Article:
Step right up, ladies and gentlemen and children of all ages, for Under the Big Top: Festival of Trees 2011. More than 100 dazzling, decorated holiday trees fill the galleries of Berkshire Museum with sparkling lights and circus fun. Each imaginative tree is creatively designed by community members young and old, all sponsored by businesses, organizations, community groups, schools, scout troops, and clubs.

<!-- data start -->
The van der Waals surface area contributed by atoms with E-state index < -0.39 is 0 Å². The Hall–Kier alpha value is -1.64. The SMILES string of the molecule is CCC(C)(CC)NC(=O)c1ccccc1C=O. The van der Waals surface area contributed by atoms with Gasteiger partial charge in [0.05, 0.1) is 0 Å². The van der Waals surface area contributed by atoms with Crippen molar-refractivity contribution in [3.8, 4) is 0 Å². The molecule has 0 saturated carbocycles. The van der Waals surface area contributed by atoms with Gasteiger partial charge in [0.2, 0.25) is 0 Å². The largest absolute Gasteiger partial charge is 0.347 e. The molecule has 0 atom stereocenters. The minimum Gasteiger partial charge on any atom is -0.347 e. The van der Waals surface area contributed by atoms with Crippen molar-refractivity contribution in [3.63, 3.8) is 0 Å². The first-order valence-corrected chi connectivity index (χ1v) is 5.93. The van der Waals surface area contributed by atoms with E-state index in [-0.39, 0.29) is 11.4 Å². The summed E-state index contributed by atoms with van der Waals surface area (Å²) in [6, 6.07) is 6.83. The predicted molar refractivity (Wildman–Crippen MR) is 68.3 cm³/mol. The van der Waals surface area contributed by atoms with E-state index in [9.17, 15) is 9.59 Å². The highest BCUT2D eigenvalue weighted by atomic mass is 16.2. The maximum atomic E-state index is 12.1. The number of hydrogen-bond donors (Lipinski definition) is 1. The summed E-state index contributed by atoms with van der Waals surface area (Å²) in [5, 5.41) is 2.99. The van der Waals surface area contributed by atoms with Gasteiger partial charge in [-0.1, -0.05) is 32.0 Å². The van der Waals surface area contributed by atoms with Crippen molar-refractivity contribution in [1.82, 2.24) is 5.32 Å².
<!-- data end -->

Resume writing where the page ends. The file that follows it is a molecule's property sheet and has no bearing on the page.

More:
This year’s circus theme harks back to a long-standing tradition of troupes of traveling performers. Acrobats and jugglers were popular among the ancient Egyptians and Chinese; they crisscrossed the Roman Empire, and traveling performers entertained crowds at fairs that sprang up across Europe throughout the Middle Ages. In fact, the concept of a “circus” is believed to have originated in Ancient Rome where an open-air oval stadium called Circus Maximus was used by traveling performers and acrobats with trained animals. By the mid-1880s the circus became a primary form of entertainment for the American public, especially for those who lived outside cities and large metropolitan areas. By 1900 there were more than one hundred circuses traveling around the country entertaining crowds of spectators.